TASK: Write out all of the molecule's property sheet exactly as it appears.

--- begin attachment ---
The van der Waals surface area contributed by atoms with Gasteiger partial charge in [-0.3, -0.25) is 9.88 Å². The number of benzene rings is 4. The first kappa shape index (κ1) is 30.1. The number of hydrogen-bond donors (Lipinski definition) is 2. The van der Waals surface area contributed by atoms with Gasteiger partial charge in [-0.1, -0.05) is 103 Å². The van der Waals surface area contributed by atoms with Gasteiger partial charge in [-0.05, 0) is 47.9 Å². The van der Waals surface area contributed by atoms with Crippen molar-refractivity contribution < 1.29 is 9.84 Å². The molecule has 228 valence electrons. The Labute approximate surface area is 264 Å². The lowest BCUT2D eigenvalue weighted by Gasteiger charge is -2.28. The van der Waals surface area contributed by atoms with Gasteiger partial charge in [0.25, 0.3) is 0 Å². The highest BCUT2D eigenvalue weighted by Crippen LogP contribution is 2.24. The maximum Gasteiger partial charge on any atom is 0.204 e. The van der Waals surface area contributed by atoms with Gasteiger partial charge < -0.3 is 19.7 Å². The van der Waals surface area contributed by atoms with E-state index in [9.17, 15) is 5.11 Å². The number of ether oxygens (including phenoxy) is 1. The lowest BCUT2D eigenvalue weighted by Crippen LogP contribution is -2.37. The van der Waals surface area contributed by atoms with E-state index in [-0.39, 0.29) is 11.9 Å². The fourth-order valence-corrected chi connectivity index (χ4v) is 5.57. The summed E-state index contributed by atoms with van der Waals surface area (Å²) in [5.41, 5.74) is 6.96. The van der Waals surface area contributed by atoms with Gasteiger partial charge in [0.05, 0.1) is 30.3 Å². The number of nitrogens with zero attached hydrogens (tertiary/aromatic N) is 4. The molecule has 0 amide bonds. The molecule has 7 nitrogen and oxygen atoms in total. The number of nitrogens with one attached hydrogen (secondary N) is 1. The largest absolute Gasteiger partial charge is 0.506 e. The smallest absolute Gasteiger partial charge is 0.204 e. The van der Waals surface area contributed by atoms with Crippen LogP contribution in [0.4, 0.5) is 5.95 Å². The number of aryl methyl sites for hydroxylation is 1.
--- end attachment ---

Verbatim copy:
The van der Waals surface area contributed by atoms with Gasteiger partial charge in [-0.3, -0.25) is 9.88 Å². The number of benzene rings is 4. The first kappa shape index (κ1) is 30.1. The number of hydrogen-bond donors (Lipinski definition) is 2. The van der Waals surface area contributed by atoms with Gasteiger partial charge in [-0.1, -0.05) is 103 Å². The van der Waals surface area contributed by atoms with Gasteiger partial charge in [-0.05, 0) is 47.9 Å². The van der Waals surface area contributed by atoms with Crippen molar-refractivity contribution < 1.29 is 9.84 Å². The molecule has 228 valence electrons. The Labute approximate surface area is 264 Å². The lowest BCUT2D eigenvalue weighted by Gasteiger charge is -2.28. The van der Waals surface area contributed by atoms with Gasteiger partial charge in [0.25, 0.3) is 0 Å². The highest BCUT2D eigenvalue weighted by Crippen LogP contribution is 2.24. The maximum Gasteiger partial charge on any atom is 0.204 e. The van der Waals surface area contributed by atoms with Gasteiger partial charge < -0.3 is 19.7 Å². The van der Waals surface area contributed by atoms with E-state index in [9.17, 15) is 5.11 Å². The number of ether oxygens (including phenoxy) is 1. The lowest BCUT2D eigenvalue weighted by Crippen LogP contribution is -2.37. The van der Waals surface area contributed by atoms with E-state index in [-0.39, 0.29) is 11.9 Å². The fourth-order valence-corrected chi connectivity index (χ4v) is 5.57. The summed E-state index contributed by atoms with van der Waals surface area (Å²) in [5.41, 5.74) is 6.96. The van der Waals surface area contributed by atoms with Gasteiger partial charge in [0.05, 0.1) is 30.3 Å². The number of nitrogens with zero attached hydrogens (tertiary/aromatic N) is 4. The molecule has 0 amide bonds. The molecule has 7 nitrogen and oxygen atoms in total. The number of nitrogens with one attached hydrogen (secondary N) is 1. The largest absolute Gasteiger partial charge is 0.506 e. The smallest absolute Gasteiger partial charge is 0.204 e. The van der Waals surface area contributed by atoms with Crippen LogP contribution in [0.4, 0.5) is 5.95 Å². The number of aryl methyl sites for hydroxylation is 1.